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Re: Australodocus a titanosauriform and other new papers



Jaime Headden <qi_leong@hotmail.com> wrote:

> Whitlock's issue is the same one I had (here: 
> http://qilong.wordpress.com/2011/03/11/systematic-originalism/) when dealing 
> with Taylor resurrecting Paul's otherwise unused *Giraffatitan*: The use of
> *Giraffatitan* superimposes the idea or concept of "genus" on the discussion 
> of diversity; that "brachiosaurids" are _more diverse_ than previously 
> argued; that *altithorax* and *brancai* have a lot of
>  differences, but that *altithorax* vs. *brancai* is "insufficient" to 
> recognize this; and that no analysis published supports placing *brancai* 
> anywhere else than next to *altithorax* -- and when highlighting
> this latter argument, Taylor failed to support it when splitting them and 
> then testing them cladistically.


Yes, this relationship (having _Brachiosaurus_ and _Giraffatitan_ as
sister taxa) was found to be the most parsimonious result.
Nevertheless, Mike also found that only a single further step is
required for _Giraffatitan_ to fall closer to Titanosauria than to
_Brachiosaurus_.


Whitlock thought it was appropriate to sink _Giraffatitan_ into
_Brachiosaurus_, and keep _Australodocus_ standing as a separate
genus.  This is actually a phylogenetic hypothesis; but he didn't
actually test it.  The way to do this would be to treat
_Brachiosaurus_, _Giraffatitan_, and _Australodocus_ as separate OTUs,
instead of invoking Whitlock's supine argument that genus and names
are mere 'signifiers', so it doesn't matter what we call them.  (It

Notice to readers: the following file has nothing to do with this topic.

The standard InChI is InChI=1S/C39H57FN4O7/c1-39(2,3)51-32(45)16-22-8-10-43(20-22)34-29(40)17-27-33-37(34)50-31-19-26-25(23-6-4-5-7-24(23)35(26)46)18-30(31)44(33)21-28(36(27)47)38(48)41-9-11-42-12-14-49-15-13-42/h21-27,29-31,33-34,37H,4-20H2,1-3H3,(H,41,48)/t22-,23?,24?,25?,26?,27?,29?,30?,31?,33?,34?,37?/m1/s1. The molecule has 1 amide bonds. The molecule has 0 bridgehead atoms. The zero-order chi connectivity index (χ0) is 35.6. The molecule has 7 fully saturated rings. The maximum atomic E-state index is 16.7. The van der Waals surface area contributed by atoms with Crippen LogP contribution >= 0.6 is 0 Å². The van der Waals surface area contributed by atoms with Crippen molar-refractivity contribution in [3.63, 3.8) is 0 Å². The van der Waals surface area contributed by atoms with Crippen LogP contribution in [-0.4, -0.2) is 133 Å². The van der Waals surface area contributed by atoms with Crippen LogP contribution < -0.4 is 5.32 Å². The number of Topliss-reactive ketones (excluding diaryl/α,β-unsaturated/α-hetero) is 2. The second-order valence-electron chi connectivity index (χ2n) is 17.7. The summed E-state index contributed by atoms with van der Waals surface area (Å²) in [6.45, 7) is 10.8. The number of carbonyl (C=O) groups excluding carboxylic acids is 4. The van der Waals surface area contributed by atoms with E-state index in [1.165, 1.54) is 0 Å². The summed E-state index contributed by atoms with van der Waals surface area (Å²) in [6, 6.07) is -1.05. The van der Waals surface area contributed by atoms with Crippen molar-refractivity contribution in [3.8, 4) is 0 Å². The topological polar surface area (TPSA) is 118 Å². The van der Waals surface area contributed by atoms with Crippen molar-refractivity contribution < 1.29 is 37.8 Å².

would have helped to throw some derived titanosaurs into the analysis
too.)


>  The argument that we are better at facilitating communication by using a 
> binomen, in this case a genus-species couplet (as used by Taylor when 
> resurrecting the taxon name), fails because the
> objective value of the genus is inherently tied to a failed systematic 
> system, the Linnaean System.


True - up to a point.  As far as genera are concerned, the binomial
system is subjective  - but it is not "arbitrary" (as claimed by
Whitlock).  If you're going to lump _Giraffatitan_ into
_Brachiosaurus_, why not throw _Sonorasaurus_ in too?   Based on what
is known of it, _Sonorasaurus_ is morphologically more similar to
_Brachiosaurus_ than _Giraffatitan_ is.  Witlock's argument that
tradition should carry the day is spurious, and goes against the grain
of phylogenetic taxonomy.



Mickey Mortimer <mickey_mortimer111@msn.com> wrote:

> When we discussed this on your blog, we narrowed our disagreement down to the 
> fact that you don't see genera as clades.  But I can assure you that Taylor, 
> Williams, myself and most others on here
> DO think of genera as being clades.  Thus retaining brancai in Brachiosaurus 
> implies it is in a clade with altithorax to the exclusion of Sonorasaurus, 
> Cedarosaurus and every other named genus.  And
> THAT's the reason we all have a problem with it.  You may view genera as just 
> Linnaean labels, but most of us see them as implying monophyly.


Yes.  Exactly.






Cheers

Tim